Dr. Gi-Wook Shin Addresses Myths and Realities of North Korea

The Center for Asian Business welcomed Dr. Gi-Wook Shin, Professor of Sociology at Stanford, on October 29th for a special lecture titled "Can North Korea Change? Myths and Realities." His lecture addressed the current state of North Korean society, Kim Jong-un's regime and the country's relations with the U.S. and its Asian neighbors. In addition, he provided the audience with his views on whether regime change in North Korea is plausible and whether the country will ever abandon its nuclear weapons program.

Dr. Shin started off his presentation by asking the audience “What is North Korea?” What are the most common perceptions toward North Korea, officially called the Democratic Peoples’ Republic of Korea? A few are Communist, Dynastic, Nationalist and Militaristic.

Dr. Shin went on to discuss the relationship between North and South Korea and the struggles for national representation that still exist. He showed anti-Communist propaganda as examples. At the end of his lecture, Dr. Shin proposed the question of whether unification is feasible between these two very different countries. Only about half of South Koreans think unification is necessary.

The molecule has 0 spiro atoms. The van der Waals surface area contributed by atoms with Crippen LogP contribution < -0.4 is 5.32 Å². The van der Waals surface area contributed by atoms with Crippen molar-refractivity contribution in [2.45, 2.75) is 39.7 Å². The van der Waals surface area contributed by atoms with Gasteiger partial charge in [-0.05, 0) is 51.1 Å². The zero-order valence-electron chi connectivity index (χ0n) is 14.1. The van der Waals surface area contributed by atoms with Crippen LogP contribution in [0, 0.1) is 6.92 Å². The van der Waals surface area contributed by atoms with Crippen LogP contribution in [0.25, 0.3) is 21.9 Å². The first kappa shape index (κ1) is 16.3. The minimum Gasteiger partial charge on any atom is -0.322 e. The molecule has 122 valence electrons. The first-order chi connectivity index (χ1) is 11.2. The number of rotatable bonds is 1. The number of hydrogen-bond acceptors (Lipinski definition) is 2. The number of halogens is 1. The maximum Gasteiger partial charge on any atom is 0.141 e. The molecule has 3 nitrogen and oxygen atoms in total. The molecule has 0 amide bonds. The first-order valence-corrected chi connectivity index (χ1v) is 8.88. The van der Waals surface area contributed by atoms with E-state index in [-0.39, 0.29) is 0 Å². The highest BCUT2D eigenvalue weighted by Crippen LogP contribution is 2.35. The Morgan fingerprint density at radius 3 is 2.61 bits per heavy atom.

Regarding the relationship between the U.S. and North Korea, Dr. Shin said that anti-Americanism serves as an important base of North Korean ideology. They use the “nuclear card” to attain a normalized relationship with the U.S. for the sake of security and economy. Above all, North Korea knows that it won’t be easy to overcome the U.S.’s long-held lack of trust in North Korea.

Dr. Shin is a professor of sociology and director of Shorenstein Asia-Pacific Research Center at Stanford University. His research concentrates on social movements, nationalism, development and international relations. In addition to his research, Dr. Shin has published many books which have become so popular that many of them have been translated and distributed to Korean audiences. Dr. Shin received his B.A. from Yonsei University in Korea. He attended the University of Washington, Seattle to obtain his Master's and Ph.D. degrees. Prior to becoming a professor and research director at Stanford, Dr. Shin taught at the University of Iowa and UCLA.